Until the days when an inch of bare skin on a normal-sized woman isn't regarded as a badge of courage, we have Mindy Kaling to make us laugh about it.
On her March 31 appearance on Jimmy Kimmel Live, Kaling discussed the universal praise she earned for telling Vogue she doesn't "want to be skinny." “People were like, ‘That’s so great that you said it,’ and I didn’t think that was so weird," Kaling told Kimmel. "Every woman I know feels that way."
It's easy to simply celebrate Kaling's statements on body image in Hollywood, but the actress reminds us how ridiculous it actually is when a statement like "I don't have any use for being any thinner than what is healthy" translates into "I don't subscribe to beauty ideals." Kaling showed Kimmel a much-celebrated picture of her in a crop top, and lampooned the bizarre assumption that average-sized women don't care how they look:
I am the recipient of a lot of backhanded compliments about it, where people are like, ‘It’s so nice that Mindy Kaling doesn’t feel she needs to subscribe to the ideals of beauty that other people do.’ And I’m like, ‘I do subscribe!’ They’re like, ‘It’s so refreshing that Mindy feels comfortable to let herself go and be a fat sea monster.’ By the way, I like run and work out. It takes a lot of effort to look like a normal/chubby woman. The way they talk about it, [it's] like, ‘She’s a pioneer because she’s glued to her sofa.’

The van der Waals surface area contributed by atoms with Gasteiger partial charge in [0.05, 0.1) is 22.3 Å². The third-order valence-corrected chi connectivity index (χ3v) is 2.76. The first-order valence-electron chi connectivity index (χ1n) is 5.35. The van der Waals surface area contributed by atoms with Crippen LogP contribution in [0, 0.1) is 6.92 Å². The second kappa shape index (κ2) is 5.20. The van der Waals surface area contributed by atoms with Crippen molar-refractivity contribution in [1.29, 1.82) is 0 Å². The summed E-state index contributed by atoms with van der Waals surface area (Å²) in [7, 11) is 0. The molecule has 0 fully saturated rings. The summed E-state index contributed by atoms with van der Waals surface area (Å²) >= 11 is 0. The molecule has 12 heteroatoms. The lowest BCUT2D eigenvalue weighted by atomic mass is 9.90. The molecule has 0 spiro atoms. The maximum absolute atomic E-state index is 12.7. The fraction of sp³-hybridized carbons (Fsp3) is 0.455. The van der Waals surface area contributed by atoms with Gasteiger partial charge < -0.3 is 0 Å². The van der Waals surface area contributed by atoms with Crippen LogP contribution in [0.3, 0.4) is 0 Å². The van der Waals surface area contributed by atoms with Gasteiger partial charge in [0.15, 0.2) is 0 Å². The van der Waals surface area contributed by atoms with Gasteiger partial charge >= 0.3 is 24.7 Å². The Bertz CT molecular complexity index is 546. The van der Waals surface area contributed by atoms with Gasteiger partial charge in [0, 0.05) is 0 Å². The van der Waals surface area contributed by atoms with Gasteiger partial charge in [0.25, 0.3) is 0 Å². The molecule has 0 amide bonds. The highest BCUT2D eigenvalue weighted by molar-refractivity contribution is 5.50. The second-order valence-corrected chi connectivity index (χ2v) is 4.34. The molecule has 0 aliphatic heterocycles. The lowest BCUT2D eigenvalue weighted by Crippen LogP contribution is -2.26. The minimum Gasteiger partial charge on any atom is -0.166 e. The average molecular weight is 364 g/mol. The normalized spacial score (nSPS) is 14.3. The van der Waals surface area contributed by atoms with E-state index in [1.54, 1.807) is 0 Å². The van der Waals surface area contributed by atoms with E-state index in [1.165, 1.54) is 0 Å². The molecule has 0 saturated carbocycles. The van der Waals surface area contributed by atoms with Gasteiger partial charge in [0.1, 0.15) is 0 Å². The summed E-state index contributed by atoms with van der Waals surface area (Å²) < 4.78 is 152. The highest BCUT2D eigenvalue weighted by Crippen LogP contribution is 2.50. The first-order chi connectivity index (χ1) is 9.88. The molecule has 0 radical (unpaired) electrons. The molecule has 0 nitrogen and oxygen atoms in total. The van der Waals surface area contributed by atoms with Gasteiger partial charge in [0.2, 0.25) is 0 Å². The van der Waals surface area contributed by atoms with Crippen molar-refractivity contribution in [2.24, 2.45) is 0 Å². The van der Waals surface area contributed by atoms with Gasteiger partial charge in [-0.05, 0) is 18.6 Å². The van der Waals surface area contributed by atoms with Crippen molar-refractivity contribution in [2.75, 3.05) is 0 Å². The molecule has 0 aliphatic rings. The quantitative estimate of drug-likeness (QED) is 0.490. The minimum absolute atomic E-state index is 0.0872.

Some people were pretty mean about it, but then some people were like, ‘She’s just so courageous!’ Aren’t surgeons courageous?”
"The Mindy Project" creator and actress also told Kimmel that being a role model and caring about your appearance is an exceedingly difficult balance to strike:
On my show, I date guys...if that makes girls feel like, 'Oh you can be normal and get married and having sex' -- which largely TV [says] you can't do -- then great. But you also don't want to be the face of Stay Puft marshmallows. It's hard when you're a narcissistic vain person and you wanna be a role model.
While we definitely count Kaling among our body images heroes, we love her reminder that an average-sized human showing an inch of midriff should not an act of heroism make. The war for body acceptance will be long, but at least some of the battles give us a laugh.
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